Has pharmacogenomics arrived?

The FDA yesterday linkurl:updated the label;http://www.fda.gov/bbs/topics/NEWS/2007/NEW01684.html on a widely used blood thinner, warfarin, to include information about how a patient's genes will linkurl:predict response;https://www.the-scientist.com/article/display/14864/ to the drug. Patients with certain genetic variations should receive a lower dose of the drug, according to the added text. Although a handful of drugs already note such genetic information on their labels, most of these are

By | August 17, 2007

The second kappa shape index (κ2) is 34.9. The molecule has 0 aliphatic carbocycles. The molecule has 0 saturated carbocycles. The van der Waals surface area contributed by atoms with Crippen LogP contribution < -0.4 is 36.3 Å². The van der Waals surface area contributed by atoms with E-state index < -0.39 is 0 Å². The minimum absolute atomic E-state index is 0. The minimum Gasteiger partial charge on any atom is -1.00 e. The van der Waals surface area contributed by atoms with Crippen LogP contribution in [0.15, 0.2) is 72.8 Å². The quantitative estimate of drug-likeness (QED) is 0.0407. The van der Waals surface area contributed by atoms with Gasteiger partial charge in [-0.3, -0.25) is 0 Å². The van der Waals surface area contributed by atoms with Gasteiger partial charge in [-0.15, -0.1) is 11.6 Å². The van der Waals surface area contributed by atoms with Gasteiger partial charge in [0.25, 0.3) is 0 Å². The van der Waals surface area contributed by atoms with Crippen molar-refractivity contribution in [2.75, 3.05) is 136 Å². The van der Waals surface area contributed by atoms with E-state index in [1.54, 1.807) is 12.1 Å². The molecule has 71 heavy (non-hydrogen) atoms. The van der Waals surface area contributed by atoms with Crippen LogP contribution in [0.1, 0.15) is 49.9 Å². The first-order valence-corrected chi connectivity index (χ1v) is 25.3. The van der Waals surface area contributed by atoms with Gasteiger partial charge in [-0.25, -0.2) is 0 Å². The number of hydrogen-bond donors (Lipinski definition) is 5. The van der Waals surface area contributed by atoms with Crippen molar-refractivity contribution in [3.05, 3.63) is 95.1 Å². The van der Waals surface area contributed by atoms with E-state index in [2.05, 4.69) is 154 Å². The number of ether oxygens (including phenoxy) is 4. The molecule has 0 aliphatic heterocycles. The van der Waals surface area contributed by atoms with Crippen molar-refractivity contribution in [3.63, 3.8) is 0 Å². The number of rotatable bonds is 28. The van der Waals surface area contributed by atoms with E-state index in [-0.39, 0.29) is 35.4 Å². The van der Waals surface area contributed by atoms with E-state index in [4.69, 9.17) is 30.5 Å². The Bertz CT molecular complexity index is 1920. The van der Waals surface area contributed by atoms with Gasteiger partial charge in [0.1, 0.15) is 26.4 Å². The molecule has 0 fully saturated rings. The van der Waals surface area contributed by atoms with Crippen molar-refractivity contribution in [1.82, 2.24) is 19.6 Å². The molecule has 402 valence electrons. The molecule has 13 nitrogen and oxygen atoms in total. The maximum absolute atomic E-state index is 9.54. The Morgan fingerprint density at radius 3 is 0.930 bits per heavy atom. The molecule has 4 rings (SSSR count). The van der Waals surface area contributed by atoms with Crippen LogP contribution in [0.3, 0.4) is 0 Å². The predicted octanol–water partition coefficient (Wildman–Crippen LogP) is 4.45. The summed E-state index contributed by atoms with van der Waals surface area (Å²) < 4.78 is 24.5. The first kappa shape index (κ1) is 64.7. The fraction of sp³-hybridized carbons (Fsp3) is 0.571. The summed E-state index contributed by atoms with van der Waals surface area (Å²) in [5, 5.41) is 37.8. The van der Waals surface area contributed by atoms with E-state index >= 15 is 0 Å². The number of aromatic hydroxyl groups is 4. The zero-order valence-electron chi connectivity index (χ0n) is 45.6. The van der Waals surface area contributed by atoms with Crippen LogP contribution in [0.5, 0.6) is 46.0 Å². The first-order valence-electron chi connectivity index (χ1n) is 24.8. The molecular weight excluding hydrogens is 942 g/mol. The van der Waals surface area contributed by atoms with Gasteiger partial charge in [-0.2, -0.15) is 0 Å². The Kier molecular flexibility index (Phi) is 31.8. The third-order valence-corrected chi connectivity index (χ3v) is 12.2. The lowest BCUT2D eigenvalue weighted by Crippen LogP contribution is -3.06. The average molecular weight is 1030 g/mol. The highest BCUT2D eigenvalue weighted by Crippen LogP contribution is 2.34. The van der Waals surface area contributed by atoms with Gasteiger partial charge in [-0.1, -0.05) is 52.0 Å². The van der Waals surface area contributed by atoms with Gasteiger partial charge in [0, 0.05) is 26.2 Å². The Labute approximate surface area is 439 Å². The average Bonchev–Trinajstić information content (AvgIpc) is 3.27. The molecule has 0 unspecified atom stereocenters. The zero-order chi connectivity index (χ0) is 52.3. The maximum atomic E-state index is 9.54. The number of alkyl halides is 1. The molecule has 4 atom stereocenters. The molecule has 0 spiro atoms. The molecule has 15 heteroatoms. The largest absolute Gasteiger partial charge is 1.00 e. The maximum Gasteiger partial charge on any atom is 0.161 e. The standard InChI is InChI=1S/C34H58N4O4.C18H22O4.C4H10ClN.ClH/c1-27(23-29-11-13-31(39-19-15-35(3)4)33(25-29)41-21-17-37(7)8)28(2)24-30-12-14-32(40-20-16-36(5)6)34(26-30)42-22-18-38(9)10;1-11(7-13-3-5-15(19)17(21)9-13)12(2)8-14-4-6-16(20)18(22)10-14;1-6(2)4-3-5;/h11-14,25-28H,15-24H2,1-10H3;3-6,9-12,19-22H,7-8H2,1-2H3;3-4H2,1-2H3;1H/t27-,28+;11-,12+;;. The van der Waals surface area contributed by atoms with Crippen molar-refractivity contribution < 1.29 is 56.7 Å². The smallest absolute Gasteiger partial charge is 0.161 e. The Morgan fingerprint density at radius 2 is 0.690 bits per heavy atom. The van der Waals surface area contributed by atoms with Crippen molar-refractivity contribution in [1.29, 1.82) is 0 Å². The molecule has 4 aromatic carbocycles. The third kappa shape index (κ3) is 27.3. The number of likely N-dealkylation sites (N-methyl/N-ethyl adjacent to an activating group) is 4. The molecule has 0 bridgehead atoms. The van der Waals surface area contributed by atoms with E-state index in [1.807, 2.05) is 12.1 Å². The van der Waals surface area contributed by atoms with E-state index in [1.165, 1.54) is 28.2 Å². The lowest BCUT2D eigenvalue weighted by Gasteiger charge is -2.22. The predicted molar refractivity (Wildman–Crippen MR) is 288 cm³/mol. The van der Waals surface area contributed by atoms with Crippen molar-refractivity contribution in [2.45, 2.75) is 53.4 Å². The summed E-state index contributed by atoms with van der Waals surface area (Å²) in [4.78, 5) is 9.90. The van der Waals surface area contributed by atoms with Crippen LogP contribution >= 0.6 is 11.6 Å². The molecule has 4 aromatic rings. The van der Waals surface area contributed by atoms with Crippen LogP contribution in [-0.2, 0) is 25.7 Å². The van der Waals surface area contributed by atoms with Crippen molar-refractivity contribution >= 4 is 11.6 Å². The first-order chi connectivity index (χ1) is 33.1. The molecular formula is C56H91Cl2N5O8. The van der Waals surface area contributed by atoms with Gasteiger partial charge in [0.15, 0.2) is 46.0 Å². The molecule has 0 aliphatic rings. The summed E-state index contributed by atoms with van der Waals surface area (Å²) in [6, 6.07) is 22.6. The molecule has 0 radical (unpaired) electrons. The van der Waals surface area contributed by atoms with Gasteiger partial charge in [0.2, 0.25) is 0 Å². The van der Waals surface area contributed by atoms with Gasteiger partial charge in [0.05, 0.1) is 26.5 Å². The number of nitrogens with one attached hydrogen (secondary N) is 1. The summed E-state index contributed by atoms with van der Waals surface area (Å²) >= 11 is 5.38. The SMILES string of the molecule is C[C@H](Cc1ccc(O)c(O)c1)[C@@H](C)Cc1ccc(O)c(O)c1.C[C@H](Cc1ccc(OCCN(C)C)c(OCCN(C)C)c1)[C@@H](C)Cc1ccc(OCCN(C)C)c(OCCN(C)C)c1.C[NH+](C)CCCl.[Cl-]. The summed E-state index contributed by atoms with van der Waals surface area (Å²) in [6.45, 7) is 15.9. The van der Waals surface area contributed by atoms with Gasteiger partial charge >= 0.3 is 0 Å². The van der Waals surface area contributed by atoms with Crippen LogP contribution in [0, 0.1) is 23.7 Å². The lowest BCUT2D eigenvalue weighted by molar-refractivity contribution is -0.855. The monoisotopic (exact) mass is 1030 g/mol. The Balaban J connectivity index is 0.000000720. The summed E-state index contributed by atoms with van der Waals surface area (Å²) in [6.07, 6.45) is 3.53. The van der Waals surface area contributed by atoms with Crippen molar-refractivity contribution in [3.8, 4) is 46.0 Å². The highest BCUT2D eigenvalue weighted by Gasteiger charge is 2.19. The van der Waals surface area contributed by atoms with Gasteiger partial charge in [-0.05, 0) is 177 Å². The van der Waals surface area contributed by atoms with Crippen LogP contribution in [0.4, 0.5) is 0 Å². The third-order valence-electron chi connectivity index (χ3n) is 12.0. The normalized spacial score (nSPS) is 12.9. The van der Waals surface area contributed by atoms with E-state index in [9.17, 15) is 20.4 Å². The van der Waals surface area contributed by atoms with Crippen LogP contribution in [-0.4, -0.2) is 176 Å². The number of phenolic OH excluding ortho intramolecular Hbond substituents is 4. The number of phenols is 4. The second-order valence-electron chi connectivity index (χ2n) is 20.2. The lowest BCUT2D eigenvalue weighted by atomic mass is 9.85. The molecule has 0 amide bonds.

The FDA yesterday linkurl:updated the label;http://www.fda.gov/bbs/topics/NEWS/2007/NEW01684.html on a widely used blood thinner, warfarin, to include information about how a patient's genes will linkurl:predict response;https://www.the-scientist.com/article/display/14864/ to the drug. Patients with certain genetic variations should receive a lower dose of the drug, according to the added text. Although a handful of drugs already note such genetic information on their labels, most of these are cancer drugs, which are used by a well-circumscribed set of patients. Warfarin is much more widely prescribed - about two million people start taking it each year, according to the FDA press release. Although the drug is notorious for its dosing difficulties, it has been around for more than 50 years, and doctors are used to managing dosing by trial and error. Though FDA commissioner Andrew C. von Eschenbach in the agency's statement calls the label change "one step in the FDA's commitment to linkurl:personalized medicine;https://www.the-scientist.com/article/display/18849/ ," what exactly doctors and patients are supposed to do with this genetic information is not entirely clear. A front-page linkurl:article;http://online.wsj.com/article/SB118722561330199147.html in the Wall Street Journal yesterday noted that although genetic tests can identify who has certain genetic variants, researchers have heatedly debated whether enough is known about these variations to determine what they mean for the patient. One clinical researcher quoted in the article, linkurl:Ann Wittkowsky;http://www.thrombosisclinic.com/en/11/84/373/ of the University of Washington, said that "It would be irresponsible and potentially harmful to suggest that testing be used, or even mentioned, in the label," adding that the testing is "fascinating science, but it is not yet ready for prime time."

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